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Understand Overriding in Magento: Models

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This post is part of a series called Understand Overriding in Magento.
Understand Overriding in Magento: Blocks
Understand Overriding in Magento: Controllers

In this series, we're exploring overriding features available in the Magento eCommerce system. In the previous article, we discussed how to override core block files using a custom module. Today, I'll extend it and demonstrate how you can override core model files using an XML-based configuration file.

Why Overriding Models?

In Magento, models play an important role as they implement most of the business logic of the core features. There are times when you need to change the flow or business logic in models to implement your custom features. 

It's tempting to go ahead and change the core files directly, which seems an easy and straightforward solution. Having said that, it's a bad practice, as it makes upgrading Magento really difficult. The more core files you modify directly, the more difficult it becomes for you to keep track of your changes and apply them during every version upgrade!

In this tutorial, we'll make a custom module to understand how model overriding works in Magento. In this custom module, we'll see how to override a category model class of the core "Catalog" module. Overriding works by setting up certain XML tags as per the conventions of Magento.

I assume that you're familiar with the basic module creation process in Magento. If not, here's a good article explaining the basics of custom module creation. Let's jump right in to the course of this tutorial!

A Glance at the Setup

Here's the list of files required for the desired setup:

  • app/etc/modules/Envato_All.xml: It's a file used to enable our custom module.
  • app/code/local/Envato/Catalog/etc/config.xml: It's a module configuration file in which we'll set up model class overriding using certain tags as per the Magento conventions.
  • app/code/local/Envato/Catalog/Model/Category.php: It's a model class of our custom module which will override the base model class.

Creating Files and Folders: Custom Module

First, we need to create a module enabler file. Create a file "app/etc/modules/Envato_All.xml" and paste the following contents in that file. We've used Envato as our module namespace and Catalog as our module name. It'll enable our "Catalog" module by default.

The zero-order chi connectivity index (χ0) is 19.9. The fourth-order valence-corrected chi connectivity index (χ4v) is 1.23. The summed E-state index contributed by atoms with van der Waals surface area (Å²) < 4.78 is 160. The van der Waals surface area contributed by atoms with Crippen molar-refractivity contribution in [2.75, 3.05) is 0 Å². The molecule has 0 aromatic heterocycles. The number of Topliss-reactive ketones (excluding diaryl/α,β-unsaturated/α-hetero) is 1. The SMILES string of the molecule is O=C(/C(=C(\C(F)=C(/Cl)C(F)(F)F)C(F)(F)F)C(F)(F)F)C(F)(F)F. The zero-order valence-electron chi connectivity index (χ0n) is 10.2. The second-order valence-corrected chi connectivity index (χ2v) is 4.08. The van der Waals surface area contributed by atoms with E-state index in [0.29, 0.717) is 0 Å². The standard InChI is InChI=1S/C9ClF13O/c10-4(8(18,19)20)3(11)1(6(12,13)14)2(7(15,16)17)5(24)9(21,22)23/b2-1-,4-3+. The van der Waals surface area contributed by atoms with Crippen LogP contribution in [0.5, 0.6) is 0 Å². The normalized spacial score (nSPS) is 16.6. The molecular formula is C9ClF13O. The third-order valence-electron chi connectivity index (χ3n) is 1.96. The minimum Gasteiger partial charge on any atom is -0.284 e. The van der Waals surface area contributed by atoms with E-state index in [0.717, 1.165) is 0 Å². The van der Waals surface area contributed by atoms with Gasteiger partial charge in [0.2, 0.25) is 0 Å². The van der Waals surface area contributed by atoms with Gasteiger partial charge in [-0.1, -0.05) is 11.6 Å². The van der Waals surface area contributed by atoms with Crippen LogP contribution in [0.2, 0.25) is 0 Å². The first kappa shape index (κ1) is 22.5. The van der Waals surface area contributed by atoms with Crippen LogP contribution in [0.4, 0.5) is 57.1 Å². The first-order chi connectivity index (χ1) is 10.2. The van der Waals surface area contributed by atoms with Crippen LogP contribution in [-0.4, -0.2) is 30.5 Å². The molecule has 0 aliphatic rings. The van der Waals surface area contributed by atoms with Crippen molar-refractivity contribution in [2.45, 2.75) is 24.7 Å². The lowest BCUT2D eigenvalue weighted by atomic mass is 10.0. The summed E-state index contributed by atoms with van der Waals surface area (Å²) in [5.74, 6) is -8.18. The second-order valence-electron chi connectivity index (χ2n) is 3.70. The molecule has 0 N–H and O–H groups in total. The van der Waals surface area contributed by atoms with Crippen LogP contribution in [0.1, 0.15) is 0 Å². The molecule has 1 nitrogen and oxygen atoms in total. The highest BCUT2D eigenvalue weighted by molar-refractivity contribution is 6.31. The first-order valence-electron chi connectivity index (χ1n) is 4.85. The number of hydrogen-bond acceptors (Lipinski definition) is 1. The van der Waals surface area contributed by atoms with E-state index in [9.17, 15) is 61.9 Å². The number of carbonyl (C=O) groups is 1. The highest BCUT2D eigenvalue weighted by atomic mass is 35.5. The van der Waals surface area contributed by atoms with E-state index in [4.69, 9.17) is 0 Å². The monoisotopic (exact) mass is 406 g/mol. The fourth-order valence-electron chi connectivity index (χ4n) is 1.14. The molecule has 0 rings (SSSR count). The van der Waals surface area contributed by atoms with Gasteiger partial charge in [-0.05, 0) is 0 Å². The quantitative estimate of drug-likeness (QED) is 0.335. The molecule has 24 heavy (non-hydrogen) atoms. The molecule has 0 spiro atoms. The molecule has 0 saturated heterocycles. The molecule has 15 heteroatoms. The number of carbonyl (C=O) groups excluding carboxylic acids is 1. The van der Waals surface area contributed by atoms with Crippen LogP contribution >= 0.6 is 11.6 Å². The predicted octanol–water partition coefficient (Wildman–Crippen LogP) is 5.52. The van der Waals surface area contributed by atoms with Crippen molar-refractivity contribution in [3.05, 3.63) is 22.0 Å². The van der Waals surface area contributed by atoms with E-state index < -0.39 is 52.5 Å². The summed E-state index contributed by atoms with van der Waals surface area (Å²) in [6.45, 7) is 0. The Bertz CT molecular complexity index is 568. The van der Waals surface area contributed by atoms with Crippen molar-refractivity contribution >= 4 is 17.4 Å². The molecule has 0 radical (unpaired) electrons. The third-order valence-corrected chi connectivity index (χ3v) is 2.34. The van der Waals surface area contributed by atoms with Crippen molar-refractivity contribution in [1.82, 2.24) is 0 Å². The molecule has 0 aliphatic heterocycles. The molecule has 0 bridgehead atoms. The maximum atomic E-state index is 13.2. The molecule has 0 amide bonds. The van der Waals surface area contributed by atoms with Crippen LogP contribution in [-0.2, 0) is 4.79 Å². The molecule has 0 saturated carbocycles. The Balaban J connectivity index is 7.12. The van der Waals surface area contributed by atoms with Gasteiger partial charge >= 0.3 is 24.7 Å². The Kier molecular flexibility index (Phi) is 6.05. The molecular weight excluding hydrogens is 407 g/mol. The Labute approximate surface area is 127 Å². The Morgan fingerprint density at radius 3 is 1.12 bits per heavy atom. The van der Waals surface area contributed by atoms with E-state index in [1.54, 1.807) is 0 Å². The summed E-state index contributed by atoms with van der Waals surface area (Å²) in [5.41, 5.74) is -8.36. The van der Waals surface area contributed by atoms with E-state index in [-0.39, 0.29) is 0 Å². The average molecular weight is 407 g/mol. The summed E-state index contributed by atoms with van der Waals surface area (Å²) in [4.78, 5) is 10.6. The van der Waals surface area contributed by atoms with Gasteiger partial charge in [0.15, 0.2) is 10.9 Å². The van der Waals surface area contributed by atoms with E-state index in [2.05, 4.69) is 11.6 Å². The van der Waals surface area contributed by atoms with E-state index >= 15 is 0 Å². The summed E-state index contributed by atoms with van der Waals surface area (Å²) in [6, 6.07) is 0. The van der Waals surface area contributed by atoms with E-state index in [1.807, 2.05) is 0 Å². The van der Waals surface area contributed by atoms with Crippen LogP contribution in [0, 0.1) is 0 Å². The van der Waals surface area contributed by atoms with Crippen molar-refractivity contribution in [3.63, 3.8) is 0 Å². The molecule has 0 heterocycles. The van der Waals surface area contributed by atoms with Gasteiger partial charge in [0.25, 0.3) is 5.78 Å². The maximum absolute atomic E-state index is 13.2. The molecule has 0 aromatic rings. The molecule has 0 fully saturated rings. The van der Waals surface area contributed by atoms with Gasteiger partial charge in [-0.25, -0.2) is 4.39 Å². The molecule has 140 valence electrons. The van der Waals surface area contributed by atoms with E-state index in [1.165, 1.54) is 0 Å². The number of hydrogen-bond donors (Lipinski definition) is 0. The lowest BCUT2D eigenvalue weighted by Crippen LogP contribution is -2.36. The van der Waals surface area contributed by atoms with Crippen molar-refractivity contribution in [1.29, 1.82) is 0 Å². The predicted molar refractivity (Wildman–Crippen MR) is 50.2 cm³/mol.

Next, we need to create a module configuration file. Create "app/code/local/Envato/Catalog/etc/config.xml" and paste the following contents in that file.

First, we've defined a module version number using the <version> tag. After that, the <catalog> and <rewrite> tags are used to inform the Magento overriding system that we're going to override a "model" of the "Catalog" core module.

Next, the <category> tag is used to define a model identity which will be overridden by the Envato_Catalog_Model_Category class. It's mapped to a model file "Category.php" under the "Model" directory of the Catalog module. An important thing to notice here is that we're following a directory structure similar to the core module. Although that's not strictly necessary, it's better than using a different directory structure, because it helps to maintain readability.

Finally, the only remaining thing is to define a model class Envato_Catalog_Model_Category. Let's create a model file "app/code/local/Envato/Catalog/Model/Category.php" and paste the following contents in that file.

We've defined an Envato_Catalog_Model_Category class which extends the core Mage_Catalog_Model_Category model class of the "Catalog" module. Thus, you can override every method of the base class and create new methods if necessary.

In the above example, the getProductCollection method is overridden so it'll be called instead of the method defined in the core model class! You can modify the model code as per your requirements. 

When you override any methods in models, you should make sure that the data type of the return value of that method matches with the data type of the base class method. Since model methods are called from several core modules, we should make sure that it doesn't break other features!

Although this is a very basic example, it serves the purpose of overriding the core model, and you can extend it as per your custom requirements.

Conclusion

In this tutorial, we learned how to override core model files in Magento using a custom module. In the next and last part of this overriding series, we'll see how to override core controller files. Don't hesitate to leave your comments below!

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